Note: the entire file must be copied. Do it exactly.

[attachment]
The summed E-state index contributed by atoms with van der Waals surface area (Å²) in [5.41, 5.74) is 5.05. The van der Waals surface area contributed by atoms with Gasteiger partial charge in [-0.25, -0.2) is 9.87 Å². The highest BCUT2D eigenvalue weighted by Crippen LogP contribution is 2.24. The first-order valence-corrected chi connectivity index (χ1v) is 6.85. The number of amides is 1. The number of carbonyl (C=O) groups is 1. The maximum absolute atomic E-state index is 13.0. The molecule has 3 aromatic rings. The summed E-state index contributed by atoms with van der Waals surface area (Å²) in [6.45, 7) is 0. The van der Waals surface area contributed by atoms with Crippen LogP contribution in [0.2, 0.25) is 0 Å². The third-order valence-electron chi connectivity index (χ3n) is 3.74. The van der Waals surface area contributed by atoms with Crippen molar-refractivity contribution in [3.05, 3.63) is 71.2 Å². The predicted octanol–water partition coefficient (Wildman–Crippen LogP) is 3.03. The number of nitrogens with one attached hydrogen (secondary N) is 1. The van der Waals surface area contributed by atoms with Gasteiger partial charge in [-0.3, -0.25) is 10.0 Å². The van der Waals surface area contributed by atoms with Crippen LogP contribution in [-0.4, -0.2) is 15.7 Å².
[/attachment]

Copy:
The summed E-state index contributed by atoms with van der Waals surface area (Å²) in [5.41, 5.74) is 5.05. The van der Waals surface area contributed by atoms with Gasteiger partial charge in [-0.25, -0.2) is 9.87 Å². The highest BCUT2D eigenvalue weighted by Crippen LogP contribution is 2.24. The first-order valence-corrected chi connectivity index (χ1v) is 6.85. The number of amides is 1. The number of carbonyl (C=O) groups is 1. The maximum absolute atomic E-state index is 13.0. The molecule has 3 aromatic rings. The summed E-state index contributed by atoms with van der Waals surface area (Å²) in [6.45, 7) is 0. The van der Waals surface area contributed by atoms with Crippen LogP contribution in [0.2, 0.25) is 0 Å². The third-order valence-electron chi connectivity index (χ3n) is 3.74. The van der Waals surface area contributed by atoms with Crippen molar-refractivity contribution in [3.05, 3.63) is 71.2 Å². The predicted octanol–water partition coefficient (Wildman–Crippen LogP) is 3.03. The number of nitrogens with one attached hydrogen (secondary N) is 1. The van der Waals surface area contributed by atoms with Gasteiger partial charge in [-0.3, -0.25) is 10.0 Å². The van der Waals surface area contributed by atoms with Crippen LogP contribution in [-0.4, -0.2) is 15.7 Å².